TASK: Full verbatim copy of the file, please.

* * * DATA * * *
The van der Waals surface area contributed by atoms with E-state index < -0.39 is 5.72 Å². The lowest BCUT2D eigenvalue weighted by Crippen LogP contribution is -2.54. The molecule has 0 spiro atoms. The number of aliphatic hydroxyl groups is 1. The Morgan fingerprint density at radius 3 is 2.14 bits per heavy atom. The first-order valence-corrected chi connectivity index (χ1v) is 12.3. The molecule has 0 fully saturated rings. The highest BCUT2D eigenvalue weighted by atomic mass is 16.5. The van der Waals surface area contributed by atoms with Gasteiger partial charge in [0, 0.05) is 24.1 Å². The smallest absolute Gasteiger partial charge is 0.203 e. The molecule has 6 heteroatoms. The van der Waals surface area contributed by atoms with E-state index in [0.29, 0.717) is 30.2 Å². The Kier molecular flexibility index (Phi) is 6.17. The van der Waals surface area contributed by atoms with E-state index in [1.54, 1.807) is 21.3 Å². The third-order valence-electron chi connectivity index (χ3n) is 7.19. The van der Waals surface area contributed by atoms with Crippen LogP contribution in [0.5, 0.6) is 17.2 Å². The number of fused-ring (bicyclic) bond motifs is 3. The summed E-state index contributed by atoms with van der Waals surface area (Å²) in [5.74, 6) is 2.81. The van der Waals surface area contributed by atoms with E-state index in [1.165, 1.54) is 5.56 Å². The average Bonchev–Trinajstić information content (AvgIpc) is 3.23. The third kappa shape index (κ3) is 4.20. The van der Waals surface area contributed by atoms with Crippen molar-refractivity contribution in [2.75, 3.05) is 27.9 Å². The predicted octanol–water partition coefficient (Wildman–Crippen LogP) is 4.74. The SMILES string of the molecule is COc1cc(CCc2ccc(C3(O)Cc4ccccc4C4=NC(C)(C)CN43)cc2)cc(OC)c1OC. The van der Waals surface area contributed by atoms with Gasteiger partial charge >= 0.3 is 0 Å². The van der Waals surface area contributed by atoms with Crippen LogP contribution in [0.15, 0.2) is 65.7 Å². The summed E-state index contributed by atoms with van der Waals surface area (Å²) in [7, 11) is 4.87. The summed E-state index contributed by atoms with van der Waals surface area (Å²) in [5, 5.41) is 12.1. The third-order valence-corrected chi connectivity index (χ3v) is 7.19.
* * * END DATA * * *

The van der Waals surface area contributed by atoms with E-state index < -0.39 is 5.72 Å². The lowest BCUT2D eigenvalue weighted by Crippen LogP contribution is -2.54. The molecule has 0 spiro atoms. The number of aliphatic hydroxyl groups is 1. The Morgan fingerprint density at radius 3 is 2.14 bits per heavy atom. The first-order valence-corrected chi connectivity index (χ1v) is 12.3. The molecule has 0 fully saturated rings. The highest BCUT2D eigenvalue weighted by atomic mass is 16.5. The van der Waals surface area contributed by atoms with Gasteiger partial charge in [0, 0.05) is 24.1 Å². The smallest absolute Gasteiger partial charge is 0.203 e. The molecule has 6 heteroatoms. The van der Waals surface area contributed by atoms with E-state index in [0.29, 0.717) is 30.2 Å². The Kier molecular flexibility index (Phi) is 6.17. The van der Waals surface area contributed by atoms with E-state index in [1.54, 1.807) is 21.3 Å². The third-order valence-electron chi connectivity index (χ3n) is 7.19. The van der Waals surface area contributed by atoms with Crippen LogP contribution in [0.5, 0.6) is 17.2 Å². The number of fused-ring (bicyclic) bond motifs is 3. The summed E-state index contributed by atoms with van der Waals surface area (Å²) in [5.74, 6) is 2.81. The van der Waals surface area contributed by atoms with E-state index in [1.165, 1.54) is 5.56 Å². The average Bonchev–Trinajstić information content (AvgIpc) is 3.23. The third kappa shape index (κ3) is 4.20. The van der Waals surface area contributed by atoms with Crippen molar-refractivity contribution in [2.75, 3.05) is 27.9 Å². The predicted octanol–water partition coefficient (Wildman–Crippen LogP) is 4.74. The SMILES string of the molecule is COc1cc(CCc2ccc(C3(O)Cc4ccccc4C4=NC(C)(C)CN43)cc2)cc(OC)c1OC. The van der Waals surface area contributed by atoms with Gasteiger partial charge >= 0.3 is 0 Å². The van der Waals surface area contributed by atoms with Crippen LogP contribution in [0.15, 0.2) is 65.7 Å². The summed E-state index contributed by atoms with van der Waals surface area (Å²) in [7, 11) is 4.87. The summed E-state index contributed by atoms with van der Waals surface area (Å²) in [5, 5.41) is 12.1. The third-order valence-corrected chi connectivity index (χ3v) is 7.19.